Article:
It’s been a tough go of things for a while now, and we still don’t know what the full extent of the pain from so much death, disorder and disruption will be. But these films suggest that the hurt is part of us, for good and ill, and that we’re not actually alone in feeling such loss, confusion and anger. Though we may experience all of this as individuals, the power to move forward from such devastation is best manifested when we march onward together.
Honorable Mentions: “The Card Counter,” “Zola,” “Candyman,” “The Matrix Resurrections,” “Nightmare Alley,” “The Tragedy of Macbeth,” “Last Night in Soho,” “The Green Knight,” “The Summit of the Gods,” “The Power of the Dog,” “No Sudden Move,” “Spider-Man: No Way Home,” “The Mitchells vs. The Machines,” “Red Rocket,” “The Harder They Fall,” “Belle”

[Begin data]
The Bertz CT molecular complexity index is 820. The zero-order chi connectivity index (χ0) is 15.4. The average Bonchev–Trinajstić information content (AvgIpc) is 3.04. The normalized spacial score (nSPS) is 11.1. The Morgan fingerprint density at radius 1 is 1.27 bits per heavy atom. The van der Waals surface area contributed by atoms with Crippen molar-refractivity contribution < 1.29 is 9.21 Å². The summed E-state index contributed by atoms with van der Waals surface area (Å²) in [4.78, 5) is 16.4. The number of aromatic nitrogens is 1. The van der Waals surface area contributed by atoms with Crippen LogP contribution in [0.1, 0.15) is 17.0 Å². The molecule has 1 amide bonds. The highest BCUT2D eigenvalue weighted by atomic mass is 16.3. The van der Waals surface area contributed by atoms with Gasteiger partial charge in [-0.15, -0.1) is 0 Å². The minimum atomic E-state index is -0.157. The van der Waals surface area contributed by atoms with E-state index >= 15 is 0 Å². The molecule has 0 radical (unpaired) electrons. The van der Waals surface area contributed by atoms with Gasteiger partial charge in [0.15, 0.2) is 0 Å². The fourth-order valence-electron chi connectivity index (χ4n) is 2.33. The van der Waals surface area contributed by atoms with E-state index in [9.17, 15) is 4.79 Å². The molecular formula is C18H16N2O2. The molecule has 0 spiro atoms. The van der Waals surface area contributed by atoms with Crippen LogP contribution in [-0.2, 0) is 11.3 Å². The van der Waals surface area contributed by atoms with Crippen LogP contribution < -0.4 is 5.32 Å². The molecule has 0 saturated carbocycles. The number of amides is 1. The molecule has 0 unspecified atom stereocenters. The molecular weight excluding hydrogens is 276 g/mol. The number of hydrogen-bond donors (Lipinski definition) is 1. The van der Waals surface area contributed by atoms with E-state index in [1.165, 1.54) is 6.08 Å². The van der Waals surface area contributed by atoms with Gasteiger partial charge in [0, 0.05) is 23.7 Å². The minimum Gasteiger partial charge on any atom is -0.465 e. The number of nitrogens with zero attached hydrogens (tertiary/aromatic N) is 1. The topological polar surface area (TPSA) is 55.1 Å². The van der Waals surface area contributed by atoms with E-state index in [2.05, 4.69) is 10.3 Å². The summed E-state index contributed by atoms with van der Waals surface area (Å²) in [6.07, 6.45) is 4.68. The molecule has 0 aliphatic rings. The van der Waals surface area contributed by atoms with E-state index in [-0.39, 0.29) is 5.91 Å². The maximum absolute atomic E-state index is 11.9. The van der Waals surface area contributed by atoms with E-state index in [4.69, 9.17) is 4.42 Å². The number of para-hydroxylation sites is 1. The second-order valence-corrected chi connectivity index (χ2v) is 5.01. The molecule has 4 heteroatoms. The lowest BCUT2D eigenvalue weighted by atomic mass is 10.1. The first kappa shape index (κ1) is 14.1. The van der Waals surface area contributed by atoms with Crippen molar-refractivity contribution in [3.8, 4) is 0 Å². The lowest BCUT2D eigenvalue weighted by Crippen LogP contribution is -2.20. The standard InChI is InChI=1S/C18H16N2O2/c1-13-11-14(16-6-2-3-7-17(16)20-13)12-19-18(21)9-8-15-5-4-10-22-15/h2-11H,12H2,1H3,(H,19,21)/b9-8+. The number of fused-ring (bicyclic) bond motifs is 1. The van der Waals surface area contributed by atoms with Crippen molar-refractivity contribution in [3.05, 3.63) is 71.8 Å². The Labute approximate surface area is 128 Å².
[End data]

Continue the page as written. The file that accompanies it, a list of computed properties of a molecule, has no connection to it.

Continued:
10. “LICORICE PIZZA“
Firstly, I don’t care about any scandal or bullshit woke takes on the central relationship in Paul Thomas Anderson’s film. Maybe it’s weird or wrong, but that’s also kind of the point. It’s meant to be weird and wrong and full of mistakes and doubt and impulsive moments. That’s what young love is — this rush of intensity that seems stupid and bizarre in retrospect but at the time means everything and is the most important matter in the world. It’s also a very mature look back at the decade and those teenage/early-twenties years when so many winding paths and random asides inevitably still lead back to one destination or one person.